Cloud Native DevOps and Microservices     


Tamar Eilam photo Scott N. Gerard photo photoMichael Kalantar photo photoPriya Nagpurkar photoFabio A. Oliveira photo photo photo Bo Yang photo

Cloud Native DevOps and Microservices - overview

Cloud native development  is primarily motivated by the quest for agility which is defined as innovation delivered with speed and insight. Cloud Native development presents a very different development style  than the traditional software development aimed at packaged products. Traditional software development is characterized by very long release cycles (typically 6 months), and having different teams, potentially different organizations, taking responsibility for the development of the software and for its operations. Cloud native development is radically different, starting with the fact that the software is meant to be delivered as a service, noticing secondly that the service, once delivered, has to be continuously running, and last, that if done right, new capabilities can be delivered and made available, through that service extremely frequently (even daily). If a service owner is successful then she will attract competitors. In order to keep her advantage she must instrument her service to gain insight used to plan the next set of capabilities. Insight gained through smart instrumentation, data gathering and analytics, together with speed of delivering new functionality, are absolutely necessary in order to keep her advantage. 
This is a new world very different than what we used to know from the traditional 'software development and life-cycle' school of thought It calls for new ways of thinking about software design patterns, testing and automated testing, troubleshooting and problem determination, security and compliance, and ITIL process transformation.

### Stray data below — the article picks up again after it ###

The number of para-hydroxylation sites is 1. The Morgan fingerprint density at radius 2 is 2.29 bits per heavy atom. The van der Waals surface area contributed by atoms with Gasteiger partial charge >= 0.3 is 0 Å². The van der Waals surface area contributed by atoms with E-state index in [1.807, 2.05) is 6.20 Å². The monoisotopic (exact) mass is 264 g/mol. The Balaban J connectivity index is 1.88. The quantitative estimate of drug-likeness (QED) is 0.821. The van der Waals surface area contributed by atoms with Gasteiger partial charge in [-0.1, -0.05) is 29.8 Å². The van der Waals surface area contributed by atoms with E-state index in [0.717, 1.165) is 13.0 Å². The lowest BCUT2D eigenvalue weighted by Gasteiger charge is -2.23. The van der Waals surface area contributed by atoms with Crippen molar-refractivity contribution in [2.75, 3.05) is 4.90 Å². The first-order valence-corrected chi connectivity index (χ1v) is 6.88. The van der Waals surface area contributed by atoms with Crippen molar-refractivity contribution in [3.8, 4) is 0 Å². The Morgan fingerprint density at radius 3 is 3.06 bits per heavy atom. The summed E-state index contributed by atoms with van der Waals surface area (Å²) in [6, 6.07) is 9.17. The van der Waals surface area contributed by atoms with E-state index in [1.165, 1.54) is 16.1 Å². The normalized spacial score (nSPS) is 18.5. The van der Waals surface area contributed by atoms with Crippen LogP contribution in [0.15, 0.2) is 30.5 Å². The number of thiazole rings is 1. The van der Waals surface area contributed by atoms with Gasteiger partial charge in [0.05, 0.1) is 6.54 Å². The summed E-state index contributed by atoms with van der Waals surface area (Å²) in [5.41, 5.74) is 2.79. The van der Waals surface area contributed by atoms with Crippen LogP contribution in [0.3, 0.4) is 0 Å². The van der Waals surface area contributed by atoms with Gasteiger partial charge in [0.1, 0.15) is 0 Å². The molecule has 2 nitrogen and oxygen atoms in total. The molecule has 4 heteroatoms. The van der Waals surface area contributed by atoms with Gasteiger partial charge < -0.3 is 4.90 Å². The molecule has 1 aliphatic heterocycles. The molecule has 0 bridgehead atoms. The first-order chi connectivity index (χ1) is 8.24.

1. Software design patterns optimized for cloud native to enable maximum agility, robustness (resiliency to failures) and scalability, such as circuit breaking and bulk-head.  
2. The changing life cycle: extremely short software life cycle (days instead of months) and cleaner automated full-software-stack deployment, enable and necessitate taking a new look at every phase of the life cycle. 
A. New styles of testing such as resiliency testing, testing in production, and A/B experimentation and testing are enabled but not yet sufficiently explored 
B. Traditional ITIL Ops processes such as patch management can and should be totally transform to fit into this new world. We claim that patching in place of a running system will be replaced by detecting and re-mediating vulnerabilities pre-deployment. This is just one example of the type of analytics that should be employed pre-deployment to ensure quality. 
C. Testing and Runtime problem determination morph, giving way to log based testing and analysis, and opportunity to correlate runtime incidents with code. With such short life cycles iterations, there is a much greater chance that a problem in production is caused by a new code commit. 
3. Data driven analytics across the life cycle: Development in the cloud provides opportunity to collect and analyze data across the life cycle from code commit, to build, and runtime. How to leverage the  data for better/faster PD, and for ensuring quality, security and compliance is an open area of research. We currently investigate applying machine learning (cognitive) techniques to analyze the data. 
4. New approach to Security and Compliance (DevSecOps). Security and Compliance are conceived as conflicting with agility. We need a new approach integrating analysis and checks into the DevOps pipeline in order to guarantee security and compliance without negatively affecting speed of delivery. 
Microservices are a set of principles for cloud native development (including loose coupling and failure resiliency). In 2016, we open sourced Amalgam8, one of the first Microservice fabrics: Polyglot, with rich control of layer 7 routing rules across Microservices. We then combined forces with Google and Lyft to announce and open source the very successful service fabric called istio in 2017.  This fabric provides a set of APIs that can now be leveraged to collect data for visibility (such as communication latency, protocols, transactions, etc) and to control traffic (by changing the communication patterns between Microservices). Using this powerful control point we are now ready to provide the next level of powerful tools for cloud native development to enable A/B testing and hypothesis driven development, better resiliency and security. 
Learn more about istio here: